AFRICA has been on the world radar lately, starting early this year with the inevitable resignation of Egypt’s fourth president Hosni Mubarak, after  18 days of demonstrations by the Egyptian population. This month, our eyes have all been captured by the ongoing turmoil in Lybia, where the president Muammar Gaddafi has defied his own people in the fight for the throne. After losing losing much of his country to rebels and experiencing mass defections, Gaddafi defiantly vowed to “die a martyr” if necessary in his fight to maintain power.
Yes, let us not forget Tunisia last December 2010, following Mohamed Bouazizi’s self-immolation in protest at police corruption and ill-treatment. The middle east and North Africa is on fire politically, and this flame may grow and spread throughout other African countries, as people realize that there is a power in unity and togetherness. It’s evident that the current African leaders have lost their power to control the media, which is now accessible by all means - cellphones, computers, ipod, ipad, you name it. The people have become the reporters. The truth is out, and it’s singing like the fat lady.


[PROFESSION] What to expect next for Africa? Who knows...one thing for sure is that we are in the brink of a major change politically for Africa. And if I was an African leader, I will start taking notes, as my future will depend on the next upcoming months.
Some key points on my notes will be:
1) Listen to your people and understand that they have the power to rise and overturn your once considered indestructible governance.
2) Encourage debates and talks in order to make your people feel at ease to express themselves without reprocaution.

Editor's column

3) Leave. Read the signs early and step down gracefully so that you may retain your dignity, rather than lose it all by trying to fight the very same people that you were called to lead. Even if you win, what should you expect back from your people? Cheers and Celebration?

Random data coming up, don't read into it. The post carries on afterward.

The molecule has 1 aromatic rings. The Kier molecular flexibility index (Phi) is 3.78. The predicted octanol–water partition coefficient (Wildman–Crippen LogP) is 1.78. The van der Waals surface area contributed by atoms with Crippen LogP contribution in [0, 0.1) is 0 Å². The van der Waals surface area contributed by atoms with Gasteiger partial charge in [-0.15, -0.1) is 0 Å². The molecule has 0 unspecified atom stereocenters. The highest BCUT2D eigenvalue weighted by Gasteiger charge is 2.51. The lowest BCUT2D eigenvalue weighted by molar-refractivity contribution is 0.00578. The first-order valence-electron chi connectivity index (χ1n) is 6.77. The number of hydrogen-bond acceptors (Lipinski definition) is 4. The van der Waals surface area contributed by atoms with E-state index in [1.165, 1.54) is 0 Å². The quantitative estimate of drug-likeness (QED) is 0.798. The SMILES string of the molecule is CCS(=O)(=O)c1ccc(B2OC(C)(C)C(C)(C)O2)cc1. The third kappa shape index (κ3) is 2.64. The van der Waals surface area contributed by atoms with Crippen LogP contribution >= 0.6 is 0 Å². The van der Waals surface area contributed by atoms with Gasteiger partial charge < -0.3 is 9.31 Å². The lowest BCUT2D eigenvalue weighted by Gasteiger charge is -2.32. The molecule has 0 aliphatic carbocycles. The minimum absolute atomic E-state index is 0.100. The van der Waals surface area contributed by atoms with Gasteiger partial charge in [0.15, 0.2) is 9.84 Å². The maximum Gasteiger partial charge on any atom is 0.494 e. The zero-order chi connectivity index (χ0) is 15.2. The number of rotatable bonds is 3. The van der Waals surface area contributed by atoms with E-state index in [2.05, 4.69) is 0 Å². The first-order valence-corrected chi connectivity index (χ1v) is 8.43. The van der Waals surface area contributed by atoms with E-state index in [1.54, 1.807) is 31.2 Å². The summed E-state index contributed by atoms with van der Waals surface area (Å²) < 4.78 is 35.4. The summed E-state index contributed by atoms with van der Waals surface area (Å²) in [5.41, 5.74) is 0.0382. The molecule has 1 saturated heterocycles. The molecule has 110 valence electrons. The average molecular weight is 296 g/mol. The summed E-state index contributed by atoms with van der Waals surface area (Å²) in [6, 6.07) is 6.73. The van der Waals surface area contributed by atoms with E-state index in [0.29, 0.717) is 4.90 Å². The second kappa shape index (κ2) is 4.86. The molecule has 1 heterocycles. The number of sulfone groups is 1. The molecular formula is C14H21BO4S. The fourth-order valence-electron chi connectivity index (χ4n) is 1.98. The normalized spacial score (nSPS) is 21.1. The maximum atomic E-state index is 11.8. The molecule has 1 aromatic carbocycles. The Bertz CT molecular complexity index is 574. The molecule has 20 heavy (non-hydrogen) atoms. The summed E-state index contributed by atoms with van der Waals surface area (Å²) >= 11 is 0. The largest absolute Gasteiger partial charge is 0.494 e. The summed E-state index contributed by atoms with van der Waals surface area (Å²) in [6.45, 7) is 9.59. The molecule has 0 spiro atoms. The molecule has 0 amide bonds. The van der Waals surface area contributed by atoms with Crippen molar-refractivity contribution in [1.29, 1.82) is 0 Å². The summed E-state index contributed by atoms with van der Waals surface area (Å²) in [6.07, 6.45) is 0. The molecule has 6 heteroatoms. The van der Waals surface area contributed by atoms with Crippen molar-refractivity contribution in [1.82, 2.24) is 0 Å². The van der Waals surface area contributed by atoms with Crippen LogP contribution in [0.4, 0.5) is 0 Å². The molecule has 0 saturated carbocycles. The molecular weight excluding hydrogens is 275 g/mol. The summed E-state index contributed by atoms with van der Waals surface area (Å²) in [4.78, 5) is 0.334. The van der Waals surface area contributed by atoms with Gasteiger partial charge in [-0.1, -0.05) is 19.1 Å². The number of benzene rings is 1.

2011 can officially be iconized as the Political  Year for Africa. We are bracing ourselves for more changes and hopefully peaceful ones with positive outcomes to move Africa forward. I pray that this political wave brings out new leaders that will be able to stand for their people and put them first before themselves.
Best regards,


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ADUNAGOW Magazine Issue 20: MAR/APR 2011 Issue

MAR/APR 2011 Issue of ADUNAGOW Magazine. Exclusive interview with Ugandan model Sunday Omony on Plus Size Modeling. Also in this issue, a speech from Mr. Vital Kamerhe, UNC Party president and candidate to the 2011 Presidential Election in the Democratic Republic of the Congo.

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Eric Adunagow

Editor @ ADUNAGOW Magazine ADUNAGOW Magazine is an online publication full of exciting African art and culture, information, photographs, celebrities interviews and much more, with the purpose of showcasing the positive contributions of Africans in the world.
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